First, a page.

On the question “Have you ever felt offended someone used the left hand to give you something?”
32 respondents (51.612 %) mentioned that they had felt offended by such actions. However, 30 respondents (48.387 %) said they did not feel offended in such situations. For this question, the data shows that in as much as Ghanaians feel it is rude or threatens the face of someone, to use the left hand while dealing with the person. A number of Ghanaians did not feel offended or did not feel their face had been threatened by others, for using the left hand while dealing with them. The closeness of the results for this question shows that culture indeed is dynamic. Individuals are willing to abide by cultural perceptions that one must use the right hand but are okay if others use the left hand while dealing with them. From a critical point of view, it is refreshing to see respondents understand that circumstances may force a particular Ghanaian to use the left hand sometimes.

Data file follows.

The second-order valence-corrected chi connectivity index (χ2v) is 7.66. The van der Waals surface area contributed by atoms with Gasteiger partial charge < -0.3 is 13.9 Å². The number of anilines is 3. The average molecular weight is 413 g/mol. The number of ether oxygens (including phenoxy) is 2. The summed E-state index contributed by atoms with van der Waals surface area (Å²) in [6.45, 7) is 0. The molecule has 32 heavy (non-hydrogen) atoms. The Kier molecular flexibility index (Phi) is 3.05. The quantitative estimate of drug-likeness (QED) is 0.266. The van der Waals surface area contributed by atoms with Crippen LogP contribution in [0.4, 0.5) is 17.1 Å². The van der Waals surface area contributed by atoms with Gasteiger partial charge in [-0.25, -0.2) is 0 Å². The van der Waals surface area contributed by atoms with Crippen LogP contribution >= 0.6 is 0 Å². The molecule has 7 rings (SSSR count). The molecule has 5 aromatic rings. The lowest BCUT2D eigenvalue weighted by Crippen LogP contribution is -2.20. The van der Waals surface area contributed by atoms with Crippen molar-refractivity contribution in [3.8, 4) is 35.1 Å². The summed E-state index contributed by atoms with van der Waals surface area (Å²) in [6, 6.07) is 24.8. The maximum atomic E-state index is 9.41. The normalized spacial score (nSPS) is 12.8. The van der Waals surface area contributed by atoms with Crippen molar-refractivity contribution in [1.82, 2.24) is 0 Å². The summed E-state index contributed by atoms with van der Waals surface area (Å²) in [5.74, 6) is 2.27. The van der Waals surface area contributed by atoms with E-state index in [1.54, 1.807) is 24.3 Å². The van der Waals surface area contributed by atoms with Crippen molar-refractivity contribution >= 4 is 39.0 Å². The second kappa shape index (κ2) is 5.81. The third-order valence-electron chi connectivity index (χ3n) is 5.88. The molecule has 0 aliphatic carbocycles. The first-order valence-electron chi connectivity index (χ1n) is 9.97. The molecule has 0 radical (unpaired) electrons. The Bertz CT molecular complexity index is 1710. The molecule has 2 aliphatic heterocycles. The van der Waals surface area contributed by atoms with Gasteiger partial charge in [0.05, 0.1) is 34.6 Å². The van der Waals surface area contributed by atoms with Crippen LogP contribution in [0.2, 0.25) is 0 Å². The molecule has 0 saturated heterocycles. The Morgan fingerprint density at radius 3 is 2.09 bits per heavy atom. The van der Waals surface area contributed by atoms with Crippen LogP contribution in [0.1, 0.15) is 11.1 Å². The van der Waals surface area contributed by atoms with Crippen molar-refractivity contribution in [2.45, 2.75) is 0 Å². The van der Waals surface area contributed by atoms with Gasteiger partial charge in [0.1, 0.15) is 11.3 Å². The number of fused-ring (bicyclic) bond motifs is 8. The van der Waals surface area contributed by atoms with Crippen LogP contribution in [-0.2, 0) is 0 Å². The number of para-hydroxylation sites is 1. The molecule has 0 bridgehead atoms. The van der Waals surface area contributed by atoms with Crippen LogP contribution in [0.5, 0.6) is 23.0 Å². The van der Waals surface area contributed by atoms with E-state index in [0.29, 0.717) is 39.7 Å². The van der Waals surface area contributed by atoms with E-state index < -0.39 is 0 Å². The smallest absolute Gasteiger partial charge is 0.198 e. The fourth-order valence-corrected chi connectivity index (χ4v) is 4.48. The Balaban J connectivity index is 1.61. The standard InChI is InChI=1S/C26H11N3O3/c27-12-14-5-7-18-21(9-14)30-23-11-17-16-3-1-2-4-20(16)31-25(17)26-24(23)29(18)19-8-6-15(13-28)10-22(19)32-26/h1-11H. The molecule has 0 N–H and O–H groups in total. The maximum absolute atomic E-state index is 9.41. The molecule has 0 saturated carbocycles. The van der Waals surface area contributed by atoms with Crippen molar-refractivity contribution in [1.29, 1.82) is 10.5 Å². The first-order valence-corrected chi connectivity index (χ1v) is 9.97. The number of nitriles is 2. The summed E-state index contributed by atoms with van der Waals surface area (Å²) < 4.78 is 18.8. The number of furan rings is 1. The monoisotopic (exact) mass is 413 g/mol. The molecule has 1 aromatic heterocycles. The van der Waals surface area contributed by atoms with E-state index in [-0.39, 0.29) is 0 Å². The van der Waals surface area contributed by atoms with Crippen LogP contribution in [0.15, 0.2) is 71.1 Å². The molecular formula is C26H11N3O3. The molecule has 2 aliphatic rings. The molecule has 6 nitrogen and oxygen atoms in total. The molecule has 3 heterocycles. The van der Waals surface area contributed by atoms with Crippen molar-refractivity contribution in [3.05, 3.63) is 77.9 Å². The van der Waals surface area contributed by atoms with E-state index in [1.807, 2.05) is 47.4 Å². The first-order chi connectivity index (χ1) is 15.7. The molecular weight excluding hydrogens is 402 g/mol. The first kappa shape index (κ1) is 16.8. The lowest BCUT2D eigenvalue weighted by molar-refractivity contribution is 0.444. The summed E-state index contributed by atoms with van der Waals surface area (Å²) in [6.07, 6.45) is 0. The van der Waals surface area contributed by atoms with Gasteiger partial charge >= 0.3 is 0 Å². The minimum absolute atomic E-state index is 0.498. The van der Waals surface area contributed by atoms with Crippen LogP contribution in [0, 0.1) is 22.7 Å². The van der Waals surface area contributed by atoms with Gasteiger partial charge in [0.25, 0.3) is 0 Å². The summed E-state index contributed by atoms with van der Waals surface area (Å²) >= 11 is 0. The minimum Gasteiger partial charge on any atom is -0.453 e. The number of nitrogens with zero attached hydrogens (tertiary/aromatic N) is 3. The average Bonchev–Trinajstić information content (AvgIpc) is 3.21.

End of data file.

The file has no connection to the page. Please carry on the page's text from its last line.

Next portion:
On the question, “Do you believe it is okay for people to use left hand in any situation?” 32(51.612) respondents said no; 30(48.387) respondents answered yes. As seen above, there is a general acceptance of the need to accommodate instances where individuals have no option than to use the left hand or perhaps the human right of left-handed people to use their left hand while dealing with others. The literature shows that the traditional Ghanaian is supposed to be annoyed with the someone using left hand, but the responses show that the modern generation is willing to make some changes. Participants involved in this study were not all of the same age. Some were in the twenties while others in their sixties. However, semblance of change is felt in the responses.